LONDON (Reuters) - Oil company Exxon Mobil Corp. never in the past decade doubted the risk from climate change, its global spokesman Kenneth Cohen said on Thursday, in a latest attempt to improve its green credentials.
Exxon had simply firmed up, or “evolved,” its understanding of the threat, said Cohen, the company’s head of public affairs.
The world’s most profitable company now accepted that a U.S. climate policy was inevitable and it preferred either a carbon market that would allocate carbon credits solely to suppliers of fossil fuels, such as oil companies, or else a carbon tax, Cohen added.
Under an existing European scheme, carbon credits have been given to utilities and will earn these companies tens of billions of euros in windfall profits.
The commonest greenhouse gas, carbon dioxide, is made by burning fossil fuels like oil. Environmental groups have long accused Exxon of funding research groups that rubbished the threat of a manmade, climate change catastrophe.
“We’re very much not a denier, very much at the table with our sleeves rolled up,” Cohen told reporters.
Cohen also chairs the Exxon Mobil Foundation which last year, alongside Exxon, handed out $139 million to charities and research groups.
In 2005 the company withdrew support for the Competitive Enterprise Institute, which the following year ran an advertising campaign promoting carbon dioxide, which said “we call it life.”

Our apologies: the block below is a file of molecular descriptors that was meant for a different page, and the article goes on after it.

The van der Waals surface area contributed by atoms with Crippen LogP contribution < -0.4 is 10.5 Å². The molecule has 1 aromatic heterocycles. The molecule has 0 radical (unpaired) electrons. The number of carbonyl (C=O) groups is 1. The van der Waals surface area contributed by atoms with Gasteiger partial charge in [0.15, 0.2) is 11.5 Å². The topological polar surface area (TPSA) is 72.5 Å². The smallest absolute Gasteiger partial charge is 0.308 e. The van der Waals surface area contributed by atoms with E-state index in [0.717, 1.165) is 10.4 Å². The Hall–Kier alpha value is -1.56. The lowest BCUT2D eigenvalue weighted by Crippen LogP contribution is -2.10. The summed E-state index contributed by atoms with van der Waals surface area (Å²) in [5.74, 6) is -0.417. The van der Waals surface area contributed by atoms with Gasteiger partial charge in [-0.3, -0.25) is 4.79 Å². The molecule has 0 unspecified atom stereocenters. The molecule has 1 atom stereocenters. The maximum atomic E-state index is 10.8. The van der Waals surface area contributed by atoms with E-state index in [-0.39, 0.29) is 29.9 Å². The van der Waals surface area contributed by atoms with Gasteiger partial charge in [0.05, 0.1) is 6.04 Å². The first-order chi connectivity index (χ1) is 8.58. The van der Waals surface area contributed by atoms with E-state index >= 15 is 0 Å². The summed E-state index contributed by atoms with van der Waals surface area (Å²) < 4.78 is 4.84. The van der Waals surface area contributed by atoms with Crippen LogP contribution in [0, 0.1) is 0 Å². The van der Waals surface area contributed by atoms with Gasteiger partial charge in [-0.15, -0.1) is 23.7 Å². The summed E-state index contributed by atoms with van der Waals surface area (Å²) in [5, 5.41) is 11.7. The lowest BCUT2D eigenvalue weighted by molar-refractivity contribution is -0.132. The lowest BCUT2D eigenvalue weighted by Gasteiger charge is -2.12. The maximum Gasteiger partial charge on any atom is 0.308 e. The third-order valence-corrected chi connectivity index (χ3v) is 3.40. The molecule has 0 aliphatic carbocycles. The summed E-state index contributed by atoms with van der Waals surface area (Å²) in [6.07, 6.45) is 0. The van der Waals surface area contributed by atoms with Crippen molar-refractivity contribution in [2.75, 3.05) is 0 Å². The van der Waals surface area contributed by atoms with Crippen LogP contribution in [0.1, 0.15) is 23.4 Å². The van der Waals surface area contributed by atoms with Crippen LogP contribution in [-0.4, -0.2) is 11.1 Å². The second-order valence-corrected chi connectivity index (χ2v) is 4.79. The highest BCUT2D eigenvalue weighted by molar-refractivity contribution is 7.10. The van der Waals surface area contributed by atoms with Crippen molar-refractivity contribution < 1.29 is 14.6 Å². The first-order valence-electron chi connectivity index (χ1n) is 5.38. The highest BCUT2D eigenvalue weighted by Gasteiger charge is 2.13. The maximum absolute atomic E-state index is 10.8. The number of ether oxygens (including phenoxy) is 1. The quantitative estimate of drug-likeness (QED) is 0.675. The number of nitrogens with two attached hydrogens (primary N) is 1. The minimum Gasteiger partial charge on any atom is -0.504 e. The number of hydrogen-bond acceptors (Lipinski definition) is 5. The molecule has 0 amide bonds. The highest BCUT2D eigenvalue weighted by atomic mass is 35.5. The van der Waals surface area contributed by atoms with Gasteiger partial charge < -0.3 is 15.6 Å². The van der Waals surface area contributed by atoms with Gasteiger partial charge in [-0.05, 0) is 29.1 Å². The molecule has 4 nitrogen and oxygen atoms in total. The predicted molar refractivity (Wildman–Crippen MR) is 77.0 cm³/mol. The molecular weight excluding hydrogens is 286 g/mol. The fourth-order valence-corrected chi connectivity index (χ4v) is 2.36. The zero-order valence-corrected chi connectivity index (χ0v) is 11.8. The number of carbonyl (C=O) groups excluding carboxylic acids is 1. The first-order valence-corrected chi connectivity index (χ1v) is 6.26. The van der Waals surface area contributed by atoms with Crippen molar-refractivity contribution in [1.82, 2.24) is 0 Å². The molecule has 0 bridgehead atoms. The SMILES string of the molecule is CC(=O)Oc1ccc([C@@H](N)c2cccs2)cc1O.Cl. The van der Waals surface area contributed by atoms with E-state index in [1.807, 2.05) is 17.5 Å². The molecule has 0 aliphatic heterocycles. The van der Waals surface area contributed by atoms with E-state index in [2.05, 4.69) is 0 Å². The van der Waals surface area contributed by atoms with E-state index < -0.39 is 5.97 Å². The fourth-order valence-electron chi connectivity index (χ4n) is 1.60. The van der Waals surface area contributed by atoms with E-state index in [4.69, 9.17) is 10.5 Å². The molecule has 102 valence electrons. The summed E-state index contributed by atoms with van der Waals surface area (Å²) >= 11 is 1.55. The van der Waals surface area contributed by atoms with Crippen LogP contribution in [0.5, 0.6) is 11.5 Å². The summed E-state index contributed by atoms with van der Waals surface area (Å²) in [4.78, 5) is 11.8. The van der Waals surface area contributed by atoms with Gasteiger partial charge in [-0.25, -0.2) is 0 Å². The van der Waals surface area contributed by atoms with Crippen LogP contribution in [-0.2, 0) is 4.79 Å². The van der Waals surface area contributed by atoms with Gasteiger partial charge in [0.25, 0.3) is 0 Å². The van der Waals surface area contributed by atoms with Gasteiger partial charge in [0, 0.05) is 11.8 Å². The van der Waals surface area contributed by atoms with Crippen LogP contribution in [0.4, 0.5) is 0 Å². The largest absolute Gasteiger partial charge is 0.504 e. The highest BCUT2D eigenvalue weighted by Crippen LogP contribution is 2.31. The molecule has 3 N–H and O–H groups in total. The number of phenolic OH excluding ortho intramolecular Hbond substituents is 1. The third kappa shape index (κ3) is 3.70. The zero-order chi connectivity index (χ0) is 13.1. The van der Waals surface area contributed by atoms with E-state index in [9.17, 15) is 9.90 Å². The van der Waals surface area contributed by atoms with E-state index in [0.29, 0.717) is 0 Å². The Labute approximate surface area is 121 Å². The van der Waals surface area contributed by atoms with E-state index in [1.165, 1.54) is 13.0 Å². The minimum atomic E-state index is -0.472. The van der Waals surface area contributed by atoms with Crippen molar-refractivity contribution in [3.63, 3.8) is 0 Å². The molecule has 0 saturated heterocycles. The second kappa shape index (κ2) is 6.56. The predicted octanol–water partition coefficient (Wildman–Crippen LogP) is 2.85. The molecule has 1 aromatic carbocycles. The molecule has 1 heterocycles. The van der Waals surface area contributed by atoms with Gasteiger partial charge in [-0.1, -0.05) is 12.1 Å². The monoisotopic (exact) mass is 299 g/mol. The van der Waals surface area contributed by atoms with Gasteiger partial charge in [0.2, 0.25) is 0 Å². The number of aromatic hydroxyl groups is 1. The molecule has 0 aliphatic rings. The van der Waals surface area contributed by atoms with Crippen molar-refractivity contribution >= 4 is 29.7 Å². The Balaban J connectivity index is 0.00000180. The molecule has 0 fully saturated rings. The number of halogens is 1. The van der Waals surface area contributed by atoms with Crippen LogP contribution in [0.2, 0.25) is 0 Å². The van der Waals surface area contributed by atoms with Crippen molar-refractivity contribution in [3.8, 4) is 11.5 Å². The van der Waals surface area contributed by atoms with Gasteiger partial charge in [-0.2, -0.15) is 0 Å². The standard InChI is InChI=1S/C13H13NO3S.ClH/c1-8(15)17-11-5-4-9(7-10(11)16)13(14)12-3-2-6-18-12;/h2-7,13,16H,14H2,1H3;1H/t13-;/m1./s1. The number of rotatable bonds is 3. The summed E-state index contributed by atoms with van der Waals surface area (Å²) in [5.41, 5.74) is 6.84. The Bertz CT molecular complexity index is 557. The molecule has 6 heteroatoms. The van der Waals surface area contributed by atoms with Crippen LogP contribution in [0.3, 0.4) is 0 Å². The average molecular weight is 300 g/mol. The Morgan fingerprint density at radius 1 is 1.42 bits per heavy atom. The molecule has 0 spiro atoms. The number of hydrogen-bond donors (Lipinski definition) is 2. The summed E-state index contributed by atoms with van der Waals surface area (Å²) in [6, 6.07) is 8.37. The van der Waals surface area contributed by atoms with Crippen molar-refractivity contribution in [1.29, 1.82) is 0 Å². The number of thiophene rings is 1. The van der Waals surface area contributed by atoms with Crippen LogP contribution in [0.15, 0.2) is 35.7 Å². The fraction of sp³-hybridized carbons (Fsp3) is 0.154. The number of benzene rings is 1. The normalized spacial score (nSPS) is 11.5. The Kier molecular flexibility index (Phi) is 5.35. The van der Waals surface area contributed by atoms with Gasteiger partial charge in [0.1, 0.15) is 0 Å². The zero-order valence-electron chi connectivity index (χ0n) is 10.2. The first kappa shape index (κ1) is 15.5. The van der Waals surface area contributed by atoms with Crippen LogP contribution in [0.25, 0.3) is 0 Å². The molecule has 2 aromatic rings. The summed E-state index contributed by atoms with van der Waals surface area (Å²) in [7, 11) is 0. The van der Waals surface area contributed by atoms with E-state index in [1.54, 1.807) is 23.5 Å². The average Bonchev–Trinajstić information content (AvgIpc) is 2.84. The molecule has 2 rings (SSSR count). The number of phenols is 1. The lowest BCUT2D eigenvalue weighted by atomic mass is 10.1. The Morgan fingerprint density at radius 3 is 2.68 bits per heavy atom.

It still funds groups such as the Heartland Institute, which describes global warming as “a prime example of the alarmism that characterizes much of the environmental movement.”
But Cohen said Exxon had only ever funded such groups because they were against the Kyoto Protocol on global warming, negotiated in the late 1990s, and which Exxon still rejects -- and not because they cast doubt on climate change.
“We started funding a number of these groups because we were opposed to the Kyoto Protocol. We were slow to stop funding.”
Exxon could terminate its support of more groups, Cohen added -- “It’s a question we’re asking ourselves,” he said.
Exxon now sees as inevitable a federal U.S. law to penalize greenhouse gas emissions, for example through a carbon tax or trading scheme.
It prefers what Cohen called an “upstream cap and trade” carbon market, capping emissions at the level of fossil fuel suppliers, rather than energy consumers like utilities, arguing that this would distribute carbon costs more evenly through an economy.
“We lean move towards an upstream cap and trade with a price protector, or a carbon tax.”
Carbon markets cap emissions by distributing a fixed quota of carbon emissions permits.
The two-year-old European Union carbon trading scheme takes a “downstream” approach, and power utilities which got most carbon emissions permits for free have passed on the carbon price to electricity consumers regardless, in a practice which is expected to earn them tens of billions of euros in profits.
If permits were auctioned rather than given away for free, or if companies were unable to pass on the carbon price, a scheme could cost companies money.
“It will not be a profit-maker if the rights are sold. The devil’s in the detail,” said Cohen.